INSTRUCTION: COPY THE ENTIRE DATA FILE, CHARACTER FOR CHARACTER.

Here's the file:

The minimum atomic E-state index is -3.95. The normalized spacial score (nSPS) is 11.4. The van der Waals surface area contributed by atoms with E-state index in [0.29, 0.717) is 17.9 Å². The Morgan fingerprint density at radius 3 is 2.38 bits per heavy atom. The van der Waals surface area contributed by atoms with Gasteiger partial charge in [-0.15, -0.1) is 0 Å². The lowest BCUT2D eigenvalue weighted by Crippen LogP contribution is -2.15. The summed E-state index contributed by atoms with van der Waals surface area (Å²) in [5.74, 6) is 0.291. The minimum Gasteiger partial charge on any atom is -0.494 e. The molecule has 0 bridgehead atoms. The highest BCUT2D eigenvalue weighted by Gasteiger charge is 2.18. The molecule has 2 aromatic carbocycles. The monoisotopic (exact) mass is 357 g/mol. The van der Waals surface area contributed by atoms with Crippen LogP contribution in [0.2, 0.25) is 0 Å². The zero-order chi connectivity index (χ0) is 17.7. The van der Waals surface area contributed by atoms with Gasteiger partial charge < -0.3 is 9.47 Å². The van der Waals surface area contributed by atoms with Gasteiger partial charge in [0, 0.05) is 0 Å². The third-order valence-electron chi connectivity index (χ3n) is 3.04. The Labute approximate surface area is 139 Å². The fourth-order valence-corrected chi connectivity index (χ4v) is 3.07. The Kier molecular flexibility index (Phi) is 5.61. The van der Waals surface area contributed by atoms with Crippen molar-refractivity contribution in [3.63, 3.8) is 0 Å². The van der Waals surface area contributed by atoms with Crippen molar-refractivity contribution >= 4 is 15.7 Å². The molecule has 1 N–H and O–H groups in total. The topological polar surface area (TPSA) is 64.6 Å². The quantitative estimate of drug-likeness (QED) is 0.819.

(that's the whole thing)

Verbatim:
The minimum atomic E-state index is -3.95. The normalized spacial score (nSPS) is 11.4. The van der Waals surface area contributed by atoms with E-state index in [0.29, 0.717) is 17.9 Å². The Morgan fingerprint density at radius 3 is 2.38 bits per heavy atom. The van der Waals surface area contributed by atoms with Gasteiger partial charge in [-0.15, -0.1) is 0 Å². The lowest BCUT2D eigenvalue weighted by Crippen LogP contribution is -2.15. The summed E-state index contributed by atoms with van der Waals surface area (Å²) in [5.74, 6) is 0.291. The minimum Gasteiger partial charge on any atom is -0.494 e. The molecule has 0 bridgehead atoms. The highest BCUT2D eigenvalue weighted by Gasteiger charge is 2.18. The molecule has 2 aromatic carbocycles. The monoisotopic (exact) mass is 357 g/mol. The van der Waals surface area contributed by atoms with Crippen LogP contribution in [0.2, 0.25) is 0 Å². The zero-order chi connectivity index (χ0) is 17.7. The van der Waals surface area contributed by atoms with Gasteiger partial charge < -0.3 is 9.47 Å². The van der Waals surface area contributed by atoms with Gasteiger partial charge in [0, 0.05) is 0 Å². The third-order valence-electron chi connectivity index (χ3n) is 3.04. The Labute approximate surface area is 139 Å². The fourth-order valence-corrected chi connectivity index (χ4v) is 3.07. The Kier molecular flexibility index (Phi) is 5.61. The van der Waals surface area contributed by atoms with Crippen molar-refractivity contribution in [3.63, 3.8) is 0 Å². The van der Waals surface area contributed by atoms with Crippen molar-refractivity contribution >= 4 is 15.7 Å². The molecule has 1 N–H and O–H groups in total. The topological polar surface area (TPSA) is 64.6 Å². The quantitative estimate of drug-likeness (QED) is 0.819.